I am trying to play with PostgreSQL 14 and row level lock on update. Documentation mentions:

The FOR UPDATE lock mode is also acquired by any DELETE on a row, and also by an UPDATE that modifies the values of certain columns. Currently, the set of columns considered for the UPDATE case are those that have a unique index on them that can be used in a foreign key (so partial indexes and expressional indexes are not considered), but this may change in the future.

I created a table documents, added a field user_id with a UNIQ constraint.

Then on one session

UPDATE documents SET user_id=2 WHERE id=1 AND pg_sleep(5) IS NOT NULL;

On another session after 1 sec after hitting Enter on the first one.

UPDATE documents SET user_id=1 WHERE id=1;

The problem I see is the lock is not acquired. The second query is executed right away, then the first one overide on commit. Also the slow query do not respect the pg_sleep time (no issue when updating on a non-constrained column), query take 55-60s.

  1. Why the lock is not acquired?
  2. Why this slow time of updating?

2 Answers 2


Locks are not taken when the statement starts, but when the row is found. Since you are using pg_sleep(5) in the WHERE condition, it take five seconds before the row is found and PostgreSQL attempts to lock it. By that time your second statement has locked the row, so the first statement has to wait until the transaction that runs the second statement finishes. Also, don't forget that pg_sleep(5) will be executed for every row, so the first statement can take considerably longer than 5 seconds.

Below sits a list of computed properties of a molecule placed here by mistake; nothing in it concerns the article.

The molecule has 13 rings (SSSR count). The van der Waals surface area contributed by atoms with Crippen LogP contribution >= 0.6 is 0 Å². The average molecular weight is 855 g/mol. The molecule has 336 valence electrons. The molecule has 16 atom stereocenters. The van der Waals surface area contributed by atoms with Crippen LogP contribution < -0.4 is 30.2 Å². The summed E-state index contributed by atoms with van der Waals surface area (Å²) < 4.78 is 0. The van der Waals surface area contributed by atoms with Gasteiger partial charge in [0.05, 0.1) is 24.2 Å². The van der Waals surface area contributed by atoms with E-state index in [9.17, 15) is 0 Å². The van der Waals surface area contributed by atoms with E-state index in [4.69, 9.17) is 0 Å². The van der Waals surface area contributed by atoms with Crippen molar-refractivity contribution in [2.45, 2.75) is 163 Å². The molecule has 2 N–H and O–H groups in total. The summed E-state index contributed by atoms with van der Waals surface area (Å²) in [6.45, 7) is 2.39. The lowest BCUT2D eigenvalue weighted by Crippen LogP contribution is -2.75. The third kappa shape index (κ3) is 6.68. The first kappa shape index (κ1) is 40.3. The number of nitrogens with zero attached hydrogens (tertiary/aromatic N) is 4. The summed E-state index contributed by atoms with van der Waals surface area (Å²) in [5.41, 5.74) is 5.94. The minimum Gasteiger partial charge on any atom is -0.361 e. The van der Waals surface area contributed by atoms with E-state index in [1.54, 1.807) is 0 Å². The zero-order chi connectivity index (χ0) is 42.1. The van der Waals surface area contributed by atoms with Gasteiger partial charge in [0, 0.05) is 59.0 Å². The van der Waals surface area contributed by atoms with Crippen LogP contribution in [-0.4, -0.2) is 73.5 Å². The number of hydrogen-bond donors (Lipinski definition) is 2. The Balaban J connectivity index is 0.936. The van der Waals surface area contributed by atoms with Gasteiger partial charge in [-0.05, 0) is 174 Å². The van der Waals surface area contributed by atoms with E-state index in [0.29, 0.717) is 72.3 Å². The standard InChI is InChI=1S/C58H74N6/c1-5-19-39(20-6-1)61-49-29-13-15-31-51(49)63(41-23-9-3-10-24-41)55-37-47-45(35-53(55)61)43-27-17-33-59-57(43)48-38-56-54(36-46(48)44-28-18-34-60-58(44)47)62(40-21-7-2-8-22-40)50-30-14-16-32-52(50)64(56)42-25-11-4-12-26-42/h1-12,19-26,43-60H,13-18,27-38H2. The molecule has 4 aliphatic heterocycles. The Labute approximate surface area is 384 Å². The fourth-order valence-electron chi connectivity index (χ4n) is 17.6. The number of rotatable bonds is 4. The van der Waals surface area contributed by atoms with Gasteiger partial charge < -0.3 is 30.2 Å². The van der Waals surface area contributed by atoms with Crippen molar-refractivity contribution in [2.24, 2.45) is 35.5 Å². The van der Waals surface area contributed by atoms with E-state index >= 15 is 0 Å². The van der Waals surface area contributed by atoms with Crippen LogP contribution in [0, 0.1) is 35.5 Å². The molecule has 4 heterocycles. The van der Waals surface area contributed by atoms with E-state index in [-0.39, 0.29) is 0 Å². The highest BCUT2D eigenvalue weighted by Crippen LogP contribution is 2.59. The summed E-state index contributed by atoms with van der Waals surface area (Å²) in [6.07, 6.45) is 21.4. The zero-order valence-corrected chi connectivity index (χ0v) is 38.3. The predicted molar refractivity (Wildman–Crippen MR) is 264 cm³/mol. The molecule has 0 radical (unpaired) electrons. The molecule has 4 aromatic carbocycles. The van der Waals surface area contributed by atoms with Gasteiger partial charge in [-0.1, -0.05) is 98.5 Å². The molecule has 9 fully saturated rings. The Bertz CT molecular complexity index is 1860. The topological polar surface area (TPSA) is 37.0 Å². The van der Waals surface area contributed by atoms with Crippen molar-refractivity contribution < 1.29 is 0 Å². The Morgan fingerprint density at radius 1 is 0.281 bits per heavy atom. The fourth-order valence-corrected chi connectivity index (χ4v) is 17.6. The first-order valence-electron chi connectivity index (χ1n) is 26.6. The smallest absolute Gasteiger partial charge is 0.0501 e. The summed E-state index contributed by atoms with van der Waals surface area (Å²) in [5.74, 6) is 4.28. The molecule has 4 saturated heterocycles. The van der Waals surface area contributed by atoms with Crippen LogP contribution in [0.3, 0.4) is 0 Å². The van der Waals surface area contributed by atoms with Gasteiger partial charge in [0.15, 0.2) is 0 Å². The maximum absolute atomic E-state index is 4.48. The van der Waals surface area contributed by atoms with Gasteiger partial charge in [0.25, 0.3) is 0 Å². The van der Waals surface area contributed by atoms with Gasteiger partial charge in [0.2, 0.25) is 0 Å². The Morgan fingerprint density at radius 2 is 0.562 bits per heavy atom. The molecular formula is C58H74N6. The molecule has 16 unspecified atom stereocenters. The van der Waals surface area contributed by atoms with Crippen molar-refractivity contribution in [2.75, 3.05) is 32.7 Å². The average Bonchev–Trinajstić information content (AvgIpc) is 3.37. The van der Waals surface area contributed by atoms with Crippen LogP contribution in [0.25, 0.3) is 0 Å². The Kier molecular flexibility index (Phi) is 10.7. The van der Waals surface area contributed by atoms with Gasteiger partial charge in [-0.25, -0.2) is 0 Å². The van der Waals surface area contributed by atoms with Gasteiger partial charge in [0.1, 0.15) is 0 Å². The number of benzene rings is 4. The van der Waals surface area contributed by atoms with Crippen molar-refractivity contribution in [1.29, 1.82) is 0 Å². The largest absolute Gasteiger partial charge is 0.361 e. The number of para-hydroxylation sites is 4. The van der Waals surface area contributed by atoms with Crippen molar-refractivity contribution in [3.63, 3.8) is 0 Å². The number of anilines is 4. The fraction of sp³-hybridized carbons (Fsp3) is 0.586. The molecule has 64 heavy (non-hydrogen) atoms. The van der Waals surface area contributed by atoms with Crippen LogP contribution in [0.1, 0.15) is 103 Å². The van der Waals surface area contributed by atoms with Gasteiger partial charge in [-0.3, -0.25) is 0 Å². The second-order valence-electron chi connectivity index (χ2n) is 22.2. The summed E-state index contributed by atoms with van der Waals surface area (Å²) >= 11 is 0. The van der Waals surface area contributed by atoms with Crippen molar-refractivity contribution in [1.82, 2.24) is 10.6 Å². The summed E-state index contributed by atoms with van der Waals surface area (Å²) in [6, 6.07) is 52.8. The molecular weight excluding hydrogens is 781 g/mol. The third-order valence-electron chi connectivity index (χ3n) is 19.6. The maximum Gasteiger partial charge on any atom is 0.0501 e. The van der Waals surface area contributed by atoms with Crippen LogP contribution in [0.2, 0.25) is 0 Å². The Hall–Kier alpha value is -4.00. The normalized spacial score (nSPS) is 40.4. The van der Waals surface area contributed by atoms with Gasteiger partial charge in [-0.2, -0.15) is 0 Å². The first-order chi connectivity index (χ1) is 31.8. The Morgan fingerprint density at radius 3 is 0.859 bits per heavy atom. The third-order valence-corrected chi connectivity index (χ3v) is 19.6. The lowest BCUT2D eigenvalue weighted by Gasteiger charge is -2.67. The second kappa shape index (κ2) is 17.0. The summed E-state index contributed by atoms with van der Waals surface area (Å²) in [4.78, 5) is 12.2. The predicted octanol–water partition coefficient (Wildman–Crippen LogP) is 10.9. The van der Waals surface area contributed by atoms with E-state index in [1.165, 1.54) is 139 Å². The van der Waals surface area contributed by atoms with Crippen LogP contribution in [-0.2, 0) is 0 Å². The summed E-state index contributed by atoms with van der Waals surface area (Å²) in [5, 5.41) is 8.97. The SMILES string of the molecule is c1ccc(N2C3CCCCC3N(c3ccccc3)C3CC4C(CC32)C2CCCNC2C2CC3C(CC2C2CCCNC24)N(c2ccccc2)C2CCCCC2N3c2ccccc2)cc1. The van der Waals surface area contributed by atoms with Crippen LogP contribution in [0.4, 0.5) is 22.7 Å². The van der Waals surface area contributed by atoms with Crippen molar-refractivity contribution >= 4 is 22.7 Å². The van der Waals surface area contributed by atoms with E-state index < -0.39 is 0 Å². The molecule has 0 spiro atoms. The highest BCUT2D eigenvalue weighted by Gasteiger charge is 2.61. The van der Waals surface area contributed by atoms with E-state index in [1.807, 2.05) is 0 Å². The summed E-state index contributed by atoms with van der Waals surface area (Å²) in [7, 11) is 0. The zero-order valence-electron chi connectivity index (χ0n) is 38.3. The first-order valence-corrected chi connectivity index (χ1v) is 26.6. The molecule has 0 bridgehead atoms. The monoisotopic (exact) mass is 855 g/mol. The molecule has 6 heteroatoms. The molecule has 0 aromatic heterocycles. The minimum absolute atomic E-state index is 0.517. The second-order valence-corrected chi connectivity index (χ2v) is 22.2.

The same doc page states:

FOR UPDATE causes the rows retrieved by the SELECT statement to be locked as though for update.

You can use FOR UPDATE hint with the SELECT statement, not with UPDATE. It can be used in a multi-statement (i.e. explicit) transaction to exclusively lock rows that are being read with the intention of updating them later in the same transaction. The lock is taken in exclusive mode. If you're not updating the primary key column(s), better use FOR NO KEY UPDATE mode. Or just skip all this altogether and rely on PostgreSQL's default MVCC mode of operation.

There's more info in https://www.postgresql.org/docs/current/applevel-consistency.html#NON-SERIALIZABLE-CONSISTENCY

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